The header portion of a fragment may contain various fields, as illustrated in FIG. 2. FIG. 2 shows a fragment with an expanded header section so the various possible fields may be illustrated. Note that the various fields provided in FIG. 2 need not be included in every fragment. Instead, the fields that provide useful information for the payload of the fragment may be included in the header. The various fields of FIG. 2 will be explained in greater detail below, in connection with the description of various suggested types of fragments.

Various embodiments of the invention utilize multiple types of fragments for additional versatility in serializing objects. A variety of suggested fragment types is set forth below. Before describing the fragment types, however, consider the motivation for using different fragment types. One motivating factor is to allow for better serialization of the various types of members that may make up an object. Recall from the background section that objects frequently comprise multiple members of different types. These members may be, for example:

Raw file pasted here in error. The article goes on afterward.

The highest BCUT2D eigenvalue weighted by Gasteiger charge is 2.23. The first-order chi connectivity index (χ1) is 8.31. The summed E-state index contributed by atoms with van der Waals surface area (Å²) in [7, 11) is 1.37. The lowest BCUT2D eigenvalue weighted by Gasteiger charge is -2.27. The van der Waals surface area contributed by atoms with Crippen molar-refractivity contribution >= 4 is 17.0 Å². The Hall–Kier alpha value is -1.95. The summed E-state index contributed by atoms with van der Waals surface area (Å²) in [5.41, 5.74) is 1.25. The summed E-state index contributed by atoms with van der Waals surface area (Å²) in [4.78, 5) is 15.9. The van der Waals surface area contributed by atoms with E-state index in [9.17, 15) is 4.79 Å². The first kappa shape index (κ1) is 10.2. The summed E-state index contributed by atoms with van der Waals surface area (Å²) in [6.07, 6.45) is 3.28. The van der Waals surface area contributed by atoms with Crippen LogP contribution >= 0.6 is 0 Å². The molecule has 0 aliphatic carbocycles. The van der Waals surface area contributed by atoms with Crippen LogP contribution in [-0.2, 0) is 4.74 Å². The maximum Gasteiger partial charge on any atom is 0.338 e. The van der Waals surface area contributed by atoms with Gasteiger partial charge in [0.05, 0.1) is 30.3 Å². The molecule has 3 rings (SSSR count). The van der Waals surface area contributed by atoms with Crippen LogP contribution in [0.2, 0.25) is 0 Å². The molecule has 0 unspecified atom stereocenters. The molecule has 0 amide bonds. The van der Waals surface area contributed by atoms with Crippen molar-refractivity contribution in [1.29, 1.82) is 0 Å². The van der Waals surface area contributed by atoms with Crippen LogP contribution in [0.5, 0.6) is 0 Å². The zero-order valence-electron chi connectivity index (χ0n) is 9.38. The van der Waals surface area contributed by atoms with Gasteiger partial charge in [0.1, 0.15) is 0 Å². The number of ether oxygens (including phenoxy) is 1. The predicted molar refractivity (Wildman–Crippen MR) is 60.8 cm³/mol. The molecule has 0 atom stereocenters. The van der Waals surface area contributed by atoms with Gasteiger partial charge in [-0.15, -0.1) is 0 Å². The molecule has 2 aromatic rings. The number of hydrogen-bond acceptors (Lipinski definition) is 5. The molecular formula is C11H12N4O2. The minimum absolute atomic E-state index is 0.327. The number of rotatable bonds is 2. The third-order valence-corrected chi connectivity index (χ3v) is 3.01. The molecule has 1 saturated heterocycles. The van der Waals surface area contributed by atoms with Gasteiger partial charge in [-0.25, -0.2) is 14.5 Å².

Small primitive members. These are members of basic types such as integer (“int”), float, and string.

Large primitive members such as Large Object (“LOB”) and FileStream (“FS”).

Complex members, such as Collection, and Nested

Subtype members. Any class that supports inheritance may have instances of the class that include an inherited member, which in turn may be data of a subtype.

The above is a non-exhaustive list of potential member types, and all member types are considered candidates for use with the fragment-based serialization techniques described herein.

Fragment Types

In order to accommodate various types of members that may exist in an object that is serialized, the invention can be used with several fragment types. One or more fragment types may be useful for only one type of member, while other fragment types are useful for multiple member types.